Flores herself acknowledged Danielle appeared to be at her “breaking point.”

“We’ve seen a lot of pain, a lot of drama, a lot of shock here — and that’s exactly what that woman is going through,” she told Jim Acosta afterward. “It’ s a very painful time… There’s a lot of trauma… And as she mentioned, she went through all of that with her children. So just imagine. Any parent can relate to that.”

According to a Gallup Poll conducted last year, most Americans do not trust the traditional media "to report the news fully, accurately and fairly." The poll reported a 32% media favorability rating, the lowest level in Gallup polling history, and an eight percentage point drop from 2015. President Donald Trump himself has often denigrated the media with raging, often explosive tweet storms about "24/7 #Fake News." 

As Tropical Storm Harvey continues to batter the Texas Gulf, it's worth revisiting another account of a journalist who found themselves accused of exploiting victims in the wake of a natural disaster.

Frank Fournier, a French reporter, arrived in Armero, Colombia, on November 15, 1985, following the eruption of the Nevado del Ruiz volcano. At the time, volcanic debris mixed with ice to form massive mudslides and debris flows that rushed into more than a dozen villages––including Armero and Chinchiná––killing nearly 23,000 people.

A local farmer directed Fournier to Omayra Sánchez Garzón, a 13-year-old girl who became pinned beneath the debris of her house, where she remained trapped in water for three days. Sánchez was immobilized from the waist down, but her upper body was free of the concrete and mud which surrounded her. Rescuers were unable to free her, noting they found the task impossible without breaking her legs in the process. Water pooled around the young girl every time rescuers attempted to free her, too, rising so high it seemed she would drown. Aid workers agreed to place a tire around her body to keep her afloat. Divers discovered that the girl's legs were trapped under a door made of bricks, and that her dead aunt's arms clutched tightly around her legs and feet. Doctors lacked the equipment to perform a successful amputation and agreed it would be more humane to allow her to die.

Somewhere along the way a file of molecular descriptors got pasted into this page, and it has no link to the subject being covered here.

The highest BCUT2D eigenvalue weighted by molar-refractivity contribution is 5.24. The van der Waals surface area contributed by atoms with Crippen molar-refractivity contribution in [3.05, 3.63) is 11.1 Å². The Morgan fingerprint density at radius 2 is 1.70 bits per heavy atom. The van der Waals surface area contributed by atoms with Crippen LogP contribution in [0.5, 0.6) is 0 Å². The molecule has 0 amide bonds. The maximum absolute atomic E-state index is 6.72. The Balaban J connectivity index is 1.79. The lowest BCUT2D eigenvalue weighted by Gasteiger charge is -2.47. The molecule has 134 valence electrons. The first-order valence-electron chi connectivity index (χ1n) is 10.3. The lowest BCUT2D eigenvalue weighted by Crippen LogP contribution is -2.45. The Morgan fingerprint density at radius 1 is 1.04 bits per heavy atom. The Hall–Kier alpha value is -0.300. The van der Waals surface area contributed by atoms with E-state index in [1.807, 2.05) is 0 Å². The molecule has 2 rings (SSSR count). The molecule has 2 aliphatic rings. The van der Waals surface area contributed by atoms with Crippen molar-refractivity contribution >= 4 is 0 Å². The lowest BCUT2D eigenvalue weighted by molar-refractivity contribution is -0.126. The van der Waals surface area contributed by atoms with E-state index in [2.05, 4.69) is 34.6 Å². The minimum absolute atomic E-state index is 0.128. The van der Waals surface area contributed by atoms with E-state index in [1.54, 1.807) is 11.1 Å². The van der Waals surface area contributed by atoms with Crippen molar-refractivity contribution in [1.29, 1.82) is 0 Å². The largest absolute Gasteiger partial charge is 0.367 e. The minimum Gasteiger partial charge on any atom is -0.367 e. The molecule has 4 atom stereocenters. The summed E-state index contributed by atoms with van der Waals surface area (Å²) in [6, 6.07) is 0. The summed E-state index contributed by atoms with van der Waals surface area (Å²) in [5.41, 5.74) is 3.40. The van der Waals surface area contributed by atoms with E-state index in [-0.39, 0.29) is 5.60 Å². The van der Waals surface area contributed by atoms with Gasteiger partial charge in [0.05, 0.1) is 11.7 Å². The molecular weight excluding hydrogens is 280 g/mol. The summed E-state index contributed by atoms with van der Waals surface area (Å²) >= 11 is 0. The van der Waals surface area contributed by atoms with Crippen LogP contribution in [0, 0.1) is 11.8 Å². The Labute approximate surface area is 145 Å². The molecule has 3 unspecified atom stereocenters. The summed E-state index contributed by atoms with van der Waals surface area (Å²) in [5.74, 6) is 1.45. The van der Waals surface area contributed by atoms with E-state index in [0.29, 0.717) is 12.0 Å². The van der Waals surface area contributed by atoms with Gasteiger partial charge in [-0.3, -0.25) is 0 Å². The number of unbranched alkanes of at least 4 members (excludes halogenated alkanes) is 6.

By all accounts, Sánchez remained positive, singing to journalists, and agreeing to interviews. When she died on November 16, roughly 60 hours into her ordeal, her death became an international symbol of the failure of the Colombian government to save those who could have been rescued. News reports at the time decried the shortage of basic supplies, including shovels and stretchers.

Fournier photographed Sánchez in her final days. The picture, titled "The Agony of Omayra Sánchez," captivated the globe.

Frank Fournier via Wikipedia

According to a BBC report, "many were appalled at witnessing so intimately what transpired to be the last few hours of Omayra's life" and referred to Fournier as a "vulture."

"When I took the pictures I felt totally powerless in front of this little girl, who was facing death with courage and dignity. She could sense that her life was going," Fournier said later. "I felt that the only thing I could do was to report properly on the courage and the suffering and the dignity of the little girl and hope that it would mobilise people to help the ones that had been rescued and had been saved... I am very clear about what I do and how I do it, and I try to do my job with as much honesty and integrity as possible. I believe the photo helped raise money from around the world in aid and helped highlight the irresponsibility and lack of courage of the country's leaders."

Fournier's photograph won the World Press Photo of the Year for 1986. His dedication remains a gold standard for journalists, particularly among correspondents who risk life and limb in disaster zones.

As for Rosa Flores, Danielle, Tropical Storm Harvey, and this unfortunate CNN interview: A young mother's plea for compassion is a cry all news outlets should bear witness to while informing those of us not directly impacted by the catastrophe. Journalists owe each story they approach a certain level of integrity, but they must always remember to apply the same integrity to their fellow humans first.

H/T: Twitter, New York Post